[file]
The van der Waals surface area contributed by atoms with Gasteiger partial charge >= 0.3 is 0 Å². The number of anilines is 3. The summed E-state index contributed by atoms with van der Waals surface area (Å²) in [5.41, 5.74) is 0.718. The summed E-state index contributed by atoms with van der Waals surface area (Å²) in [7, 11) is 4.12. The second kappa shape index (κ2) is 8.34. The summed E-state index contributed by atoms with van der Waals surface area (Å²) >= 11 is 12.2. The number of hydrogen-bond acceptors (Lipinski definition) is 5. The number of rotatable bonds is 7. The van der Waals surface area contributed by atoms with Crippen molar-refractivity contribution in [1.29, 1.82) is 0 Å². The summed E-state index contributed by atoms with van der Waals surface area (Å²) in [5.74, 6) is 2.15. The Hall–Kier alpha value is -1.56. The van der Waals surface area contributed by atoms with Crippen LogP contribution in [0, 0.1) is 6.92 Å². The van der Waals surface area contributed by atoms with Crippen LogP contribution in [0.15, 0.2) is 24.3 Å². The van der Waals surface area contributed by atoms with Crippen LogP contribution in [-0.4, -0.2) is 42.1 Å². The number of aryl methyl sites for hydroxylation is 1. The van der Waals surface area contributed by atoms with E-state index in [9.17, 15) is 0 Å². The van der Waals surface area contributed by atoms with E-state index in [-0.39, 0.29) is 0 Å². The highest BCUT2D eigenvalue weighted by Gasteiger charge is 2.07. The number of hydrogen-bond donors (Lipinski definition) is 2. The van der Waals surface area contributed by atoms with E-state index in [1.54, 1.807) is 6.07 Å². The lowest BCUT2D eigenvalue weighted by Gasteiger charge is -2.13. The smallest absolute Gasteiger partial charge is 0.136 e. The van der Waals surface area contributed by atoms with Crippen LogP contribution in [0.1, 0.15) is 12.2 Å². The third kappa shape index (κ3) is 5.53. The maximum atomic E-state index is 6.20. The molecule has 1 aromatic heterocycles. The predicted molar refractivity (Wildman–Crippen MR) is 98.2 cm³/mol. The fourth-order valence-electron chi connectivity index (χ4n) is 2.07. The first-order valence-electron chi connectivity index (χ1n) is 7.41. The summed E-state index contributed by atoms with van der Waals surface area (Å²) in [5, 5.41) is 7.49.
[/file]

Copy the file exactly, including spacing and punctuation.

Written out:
The van der Waals surface area contributed by atoms with Gasteiger partial charge >= 0.3 is 0 Å². The number of anilines is 3. The summed E-state index contributed by atoms with van der Waals surface area (Å²) in [5.41, 5.74) is 0.718. The summed E-state index contributed by atoms with van der Waals surface area (Å²) in [7, 11) is 4.12. The second kappa shape index (κ2) is 8.34. The summed E-state index contributed by atoms with van der Waals surface area (Å²) >= 11 is 12.2. The number of hydrogen-bond acceptors (Lipinski definition) is 5. The number of rotatable bonds is 7. The van der Waals surface area contributed by atoms with Crippen molar-refractivity contribution in [1.29, 1.82) is 0 Å². The summed E-state index contributed by atoms with van der Waals surface area (Å²) in [5.74, 6) is 2.15. The Hall–Kier alpha value is -1.56. The van der Waals surface area contributed by atoms with Crippen LogP contribution in [0, 0.1) is 6.92 Å². The van der Waals surface area contributed by atoms with Crippen LogP contribution in [0.15, 0.2) is 24.3 Å². The van der Waals surface area contributed by atoms with Crippen LogP contribution in [-0.4, -0.2) is 42.1 Å². The number of aryl methyl sites for hydroxylation is 1. The van der Waals surface area contributed by atoms with E-state index in [9.17, 15) is 0 Å². The van der Waals surface area contributed by atoms with E-state index in [-0.39, 0.29) is 0 Å². The highest BCUT2D eigenvalue weighted by Gasteiger charge is 2.07. The number of hydrogen-bond donors (Lipinski definition) is 2. The van der Waals surface area contributed by atoms with E-state index in [1.54, 1.807) is 6.07 Å². The lowest BCUT2D eigenvalue weighted by Gasteiger charge is -2.13. The smallest absolute Gasteiger partial charge is 0.136 e. The van der Waals surface area contributed by atoms with Crippen LogP contribution in [0.1, 0.15) is 12.2 Å². The third kappa shape index (κ3) is 5.53. The maximum atomic E-state index is 6.20. The molecule has 1 aromatic heterocycles. The predicted molar refractivity (Wildman–Crippen MR) is 98.2 cm³/mol. The fourth-order valence-electron chi connectivity index (χ4n) is 2.07. The first-order valence-electron chi connectivity index (χ1n) is 7.41. The summed E-state index contributed by atoms with van der Waals surface area (Å²) in [5, 5.41) is 7.49.